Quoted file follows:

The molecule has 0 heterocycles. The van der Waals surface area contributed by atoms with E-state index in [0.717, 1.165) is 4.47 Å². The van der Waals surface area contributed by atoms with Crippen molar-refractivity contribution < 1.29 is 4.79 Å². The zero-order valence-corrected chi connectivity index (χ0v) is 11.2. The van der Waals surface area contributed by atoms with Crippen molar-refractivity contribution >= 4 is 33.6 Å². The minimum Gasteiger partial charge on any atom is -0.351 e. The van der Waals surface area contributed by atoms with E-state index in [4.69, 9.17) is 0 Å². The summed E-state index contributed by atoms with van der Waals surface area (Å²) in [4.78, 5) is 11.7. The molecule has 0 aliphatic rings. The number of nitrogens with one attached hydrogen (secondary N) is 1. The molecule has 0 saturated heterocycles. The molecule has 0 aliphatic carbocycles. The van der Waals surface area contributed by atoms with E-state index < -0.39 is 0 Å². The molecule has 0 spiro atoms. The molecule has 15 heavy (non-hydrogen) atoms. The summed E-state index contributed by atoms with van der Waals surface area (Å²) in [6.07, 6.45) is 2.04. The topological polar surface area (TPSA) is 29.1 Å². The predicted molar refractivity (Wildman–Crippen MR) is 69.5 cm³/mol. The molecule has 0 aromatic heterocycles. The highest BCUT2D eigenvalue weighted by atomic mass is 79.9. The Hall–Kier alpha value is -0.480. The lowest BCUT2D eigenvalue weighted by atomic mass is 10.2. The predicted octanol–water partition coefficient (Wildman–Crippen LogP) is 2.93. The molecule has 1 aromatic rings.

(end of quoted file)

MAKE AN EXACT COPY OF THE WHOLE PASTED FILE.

The molecule has 0 heterocycles. The van der Waals surface area contributed by atoms with E-state index in [0.717, 1.165) is 4.47 Å². The van der Waals surface area contributed by atoms with Crippen molar-refractivity contribution < 1.29 is 4.79 Å². The zero-order valence-corrected chi connectivity index (χ0v) is 11.2. The van der Waals surface area contributed by atoms with Crippen molar-refractivity contribution >= 4 is 33.6 Å². The minimum Gasteiger partial charge on any atom is -0.351 e. The van der Waals surface area contributed by atoms with E-state index in [4.69, 9.17) is 0 Å². The summed E-state index contributed by atoms with van der Waals surface area (Å²) in [4.78, 5) is 11.7. The molecule has 0 aliphatic rings. The number of nitrogens with one attached hydrogen (secondary N) is 1. The molecule has 0 saturated heterocycles. The molecule has 0 aliphatic carbocycles. The van der Waals surface area contributed by atoms with E-state index < -0.39 is 0 Å². The molecule has 0 spiro atoms. The molecule has 15 heavy (non-hydrogen) atoms. The summed E-state index contributed by atoms with van der Waals surface area (Å²) in [6.07, 6.45) is 2.04. The topological polar surface area (TPSA) is 29.1 Å². The predicted molar refractivity (Wildman–Crippen MR) is 69.5 cm³/mol. The molecule has 0 aromatic heterocycles. The highest BCUT2D eigenvalue weighted by atomic mass is 79.9. The Hall–Kier alpha value is -0.480. The lowest BCUT2D eigenvalue weighted by atomic mass is 10.2. The predicted octanol–water partition coefficient (Wildman–Crippen LogP) is 2.93. The molecule has 1 aromatic rings.